Kelowna city council had some harsh words for portions of BC Transit's new electronic fare package presented to it Monday afternoon.
BC Transit plans to implement its new UMO system on 30 transit systems across the province before the end of the year.
The electronic system will enable transit riders to pay for fares using a mobile app, reloadable smart cards and ultimately tap enabled debit and credit cards, according to transit service coordinator Mike Kittmer in his report to council.
Other changes will also be made, including changing the monthly pass to a 30 day pass allowing riders to purchase a pass at any time.
But, it was two other proposed changes that stuck in the craw of councillors.
One was a new transfer system where riders would be required to use a transfer just once for the next scheduled bus instead of multiple times over a 90 minute period.
The other, placing a one-year expiration date on certain fare products such as a 10-ride pass.
Many on council took up the charge from users who complained about the effect the change in transfer policy would have on their daily commute.
"Regionally, if someone lives in Glenrosa and works at the mall and requires three buses to get there, technically with this policy they wouldn't be able to use the single transfer? asked Coun. Loyal Wooldridge.
"Correct, those longer multi-transfer trip like that would require transition to a different far product type or to pay again after the ride," said Kittmer.
Wooldridge suggested deferring a decision on the report until such time as BC Transit can investigate and report back.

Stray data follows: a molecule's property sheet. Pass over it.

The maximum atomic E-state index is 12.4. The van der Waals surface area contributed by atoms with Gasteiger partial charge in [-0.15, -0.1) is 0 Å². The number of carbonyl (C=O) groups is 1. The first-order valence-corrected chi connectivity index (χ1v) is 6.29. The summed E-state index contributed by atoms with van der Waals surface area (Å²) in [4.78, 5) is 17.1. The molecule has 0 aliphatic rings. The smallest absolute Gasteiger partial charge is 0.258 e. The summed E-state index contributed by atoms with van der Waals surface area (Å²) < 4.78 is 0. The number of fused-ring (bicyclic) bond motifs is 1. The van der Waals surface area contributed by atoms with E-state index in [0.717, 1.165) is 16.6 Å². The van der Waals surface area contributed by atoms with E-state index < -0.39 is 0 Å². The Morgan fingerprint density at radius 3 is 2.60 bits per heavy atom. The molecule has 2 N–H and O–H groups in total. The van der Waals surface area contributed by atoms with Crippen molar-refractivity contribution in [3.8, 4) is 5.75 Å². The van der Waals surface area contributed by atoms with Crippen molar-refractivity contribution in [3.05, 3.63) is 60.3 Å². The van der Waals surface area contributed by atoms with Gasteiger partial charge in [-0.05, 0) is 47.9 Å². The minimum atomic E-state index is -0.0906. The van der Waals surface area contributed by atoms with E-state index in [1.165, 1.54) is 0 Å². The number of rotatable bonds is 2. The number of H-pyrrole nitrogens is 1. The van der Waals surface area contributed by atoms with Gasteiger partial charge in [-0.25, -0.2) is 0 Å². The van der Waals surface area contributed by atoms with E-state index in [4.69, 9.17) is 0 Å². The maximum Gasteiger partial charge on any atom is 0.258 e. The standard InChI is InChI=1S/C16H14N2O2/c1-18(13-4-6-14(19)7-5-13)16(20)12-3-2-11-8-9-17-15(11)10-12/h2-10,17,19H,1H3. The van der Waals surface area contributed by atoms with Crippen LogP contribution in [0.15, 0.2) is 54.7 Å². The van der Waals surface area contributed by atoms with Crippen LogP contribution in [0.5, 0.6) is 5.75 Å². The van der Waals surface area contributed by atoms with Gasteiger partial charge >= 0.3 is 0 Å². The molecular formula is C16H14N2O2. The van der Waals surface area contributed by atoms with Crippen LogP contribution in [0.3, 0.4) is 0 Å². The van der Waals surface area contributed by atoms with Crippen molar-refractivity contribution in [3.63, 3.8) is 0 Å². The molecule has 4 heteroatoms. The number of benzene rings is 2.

"I am not comfortable to approve this as is," added Wooldridge.
"If that is the recommendation council chooses, that's what we will communicate back to BC Transit...and they will look at what the implications are from the implementation perspective within UMO," said Kittmer.
"They will have to come up with an alternative or a better explanation of what those technological ramifications may be."
Coun. Rick Webber expressed concerns over some fare products such as the 10-ride pass coming with an expiry date.
"B.C. has rules about gift cards not expiring. If you had a package of 10, what good does it do the public to have those expire if you haven't used them in a year," said Webber, who also suggested that just because something works in a bus system somewhere else doesn't mean it will work here.
Council unanimously deferred further discussion on the UMO fare system pending additional information from BC Transit on impacts of the fare transfer system and expiry dates.